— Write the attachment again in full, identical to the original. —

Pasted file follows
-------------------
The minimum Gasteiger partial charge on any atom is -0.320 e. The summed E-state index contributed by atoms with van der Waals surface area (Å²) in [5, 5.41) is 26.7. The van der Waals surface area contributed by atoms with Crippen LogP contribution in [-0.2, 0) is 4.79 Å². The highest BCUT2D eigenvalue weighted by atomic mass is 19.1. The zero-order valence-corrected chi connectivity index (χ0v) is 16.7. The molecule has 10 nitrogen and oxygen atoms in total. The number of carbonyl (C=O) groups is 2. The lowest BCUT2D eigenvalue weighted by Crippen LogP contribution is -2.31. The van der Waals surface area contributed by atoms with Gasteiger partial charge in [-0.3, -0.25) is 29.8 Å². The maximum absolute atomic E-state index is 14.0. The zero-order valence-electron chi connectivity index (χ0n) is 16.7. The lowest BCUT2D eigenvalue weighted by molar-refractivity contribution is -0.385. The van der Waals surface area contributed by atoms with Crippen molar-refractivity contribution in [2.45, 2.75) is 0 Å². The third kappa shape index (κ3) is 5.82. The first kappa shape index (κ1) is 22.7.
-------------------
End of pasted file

The minimum Gasteiger partial charge on any atom is -0.320 e. The summed E-state index contributed by atoms with van der Waals surface area (Å²) in [5, 5.41) is 26.7. The van der Waals surface area contributed by atoms with Crippen LogP contribution in [-0.2, 0) is 4.79 Å². The highest BCUT2D eigenvalue weighted by atomic mass is 19.1. The zero-order valence-corrected chi connectivity index (χ0v) is 16.7. The molecule has 10 nitrogen and oxygen atoms in total. The number of carbonyl (C=O) groups is 2. The lowest BCUT2D eigenvalue weighted by Crippen LogP contribution is -2.31. The van der Waals surface area contributed by atoms with Gasteiger partial charge in [-0.3, -0.25) is 29.8 Å². The maximum absolute atomic E-state index is 14.0. The zero-order valence-electron chi connectivity index (χ0n) is 16.7. The lowest BCUT2D eigenvalue weighted by molar-refractivity contribution is -0.385. The van der Waals surface area contributed by atoms with Crippen molar-refractivity contribution in [2.45, 2.75) is 0 Å². The third kappa shape index (κ3) is 5.82. The first kappa shape index (κ1) is 22.7.